The staff at Desserts Plus are prepped and ready to do it up royally.
"We did a run-through a few weeks ago and it was a lot of fun and good eating." That’s $25 a person, and $15 for 10 and under. Dress is casual/festive. Call Desserts Plus at 204-339-1957 to make reservations.
FOR ADULTS ONLY: The Dirty Ministers of Cool, which combines Winnipeg’s Dirty Catfish Brass Band and the horn section of the Ministers of Cool, plays the Park Theatre on Wednesday at 8 p.m.
The all-star band includes Jeffrey Acosta on trombone, Andrew Littleford on trumpet, Kyle Wedlake on tenor saxophone, vocalist and multi-instrumentalist Leonard (Lewsh) Shaw (who also tours with the current version of the Guess Who), vocalist Paul McNair(who’s joined up with new version of Streetheart), music producer Don Benedictson on bass, Ego Spank drummer Daniel Roy, keyboardist Gerry Atwell of Indian City and Eagle and Hawk, and guitarist Larry Roy. Tickets are $20 in advance at the Park Theatre and Ticketfly.com and $25 at the door.
WOMEN IN BLUES SHOW: Feel the heat on Osborne Street! Lady Lee will heat up the Park Theatre stage on Jan. 12 with Women in Blues, backed by harmonica player Tannis Bumbury, blues singer Gwendolyn Smith (Tracy K) Mastaler, Angel Calnek, Debra Lyn Neufeld and Romi Mayes.
THEATRE FOR RESTLESS YOUNG’UNS: Check out Dramatic Theatre Company’s presentation of Anne of Green Gables Live during the holidays. The classic Canadian story comes to life at 585 Ellice Ave., directed by Justin Danyluk. Showtimes are Wednesday and Thursday at 7 p.m., with matinées at 1:30 p.m. on Friday, Saturday and Sunday. Tickets are $12 online at dramatictheatre.net or call the box office at 204-691-4182.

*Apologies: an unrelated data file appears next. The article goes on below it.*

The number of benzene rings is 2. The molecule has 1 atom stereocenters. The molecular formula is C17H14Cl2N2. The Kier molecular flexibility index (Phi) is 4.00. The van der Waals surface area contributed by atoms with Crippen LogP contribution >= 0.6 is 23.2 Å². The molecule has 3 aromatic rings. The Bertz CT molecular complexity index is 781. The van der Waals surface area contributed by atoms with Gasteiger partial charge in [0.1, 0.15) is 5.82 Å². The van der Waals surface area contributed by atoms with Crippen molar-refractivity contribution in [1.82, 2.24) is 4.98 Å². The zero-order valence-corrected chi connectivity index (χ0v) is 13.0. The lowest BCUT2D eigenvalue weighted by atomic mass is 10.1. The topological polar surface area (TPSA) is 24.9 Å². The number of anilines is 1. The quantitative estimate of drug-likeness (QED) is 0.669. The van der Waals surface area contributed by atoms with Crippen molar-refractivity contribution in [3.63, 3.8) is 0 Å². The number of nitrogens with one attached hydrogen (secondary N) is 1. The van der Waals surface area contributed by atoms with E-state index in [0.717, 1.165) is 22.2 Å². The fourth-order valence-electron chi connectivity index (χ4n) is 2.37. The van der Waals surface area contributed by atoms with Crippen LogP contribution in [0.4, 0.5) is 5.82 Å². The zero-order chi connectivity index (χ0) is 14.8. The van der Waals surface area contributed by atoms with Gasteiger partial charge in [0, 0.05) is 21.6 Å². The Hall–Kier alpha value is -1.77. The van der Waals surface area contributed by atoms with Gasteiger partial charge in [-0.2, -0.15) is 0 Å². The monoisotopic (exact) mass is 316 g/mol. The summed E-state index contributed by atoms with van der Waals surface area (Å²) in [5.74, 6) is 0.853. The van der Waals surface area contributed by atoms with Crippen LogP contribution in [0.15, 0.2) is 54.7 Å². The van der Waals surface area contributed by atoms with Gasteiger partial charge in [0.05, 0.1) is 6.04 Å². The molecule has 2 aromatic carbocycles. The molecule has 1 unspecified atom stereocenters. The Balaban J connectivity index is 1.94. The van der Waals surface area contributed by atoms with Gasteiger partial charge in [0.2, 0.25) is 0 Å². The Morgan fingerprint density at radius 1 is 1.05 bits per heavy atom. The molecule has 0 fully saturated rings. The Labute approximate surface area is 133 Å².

Actor Keira Jordan plays Anne Shirley, and the cast includes Kelly Hirst, Hope McBride, Vern Bird, Terry Hamel, Benjamin Judson, Heather Madill, Diana Renee Faucher, Chantelle Dubois, Gwen Bird, Natalie Sulis and Hannah Schaeffer.
99 BOTTLES OF WHAT ON THE WALL? So much for stuffy art shows. Jordan Miller, owner of the Cre8ery Gallery on 125 Adelaide St., is presenting her craziest show of the year. She’s hanging 99 pieces of art on the walls. And "if one of the paintings should happen to sell, there’s 98 pieces of art on the wall," she says.
Prices for original art range from $25 to $250, in every style imaginable. "It’s a lot of work hanging 99 pieces," she says, laughing. The opening reception is Friday, Jan. 4, and coincides with the Exchange District’s famous First Friday, when galleries throw open their doors to visitors.
THE MARVELLS: Since her retirement from CBC three years ago, Jan Harding-Jeanson (a.k.a. former band leader Sally Screw of Sally Screw and the Drivers) has a new band called the Marvells. Catch them Jan. 11 and 12 at the St. James Legion at 1755 Portage Ave. The Marvells will perform tunes by the likes of Petula Clark, Farrell, Adele and Annie Lennox.
Got tips? Cool events happening in your world? Been runnign shoulders with the stars? Email Maureen’s Tips at firstname.lastname@example.org.
Maureen Scurfield writes the Miss Lonelyhearts advice column.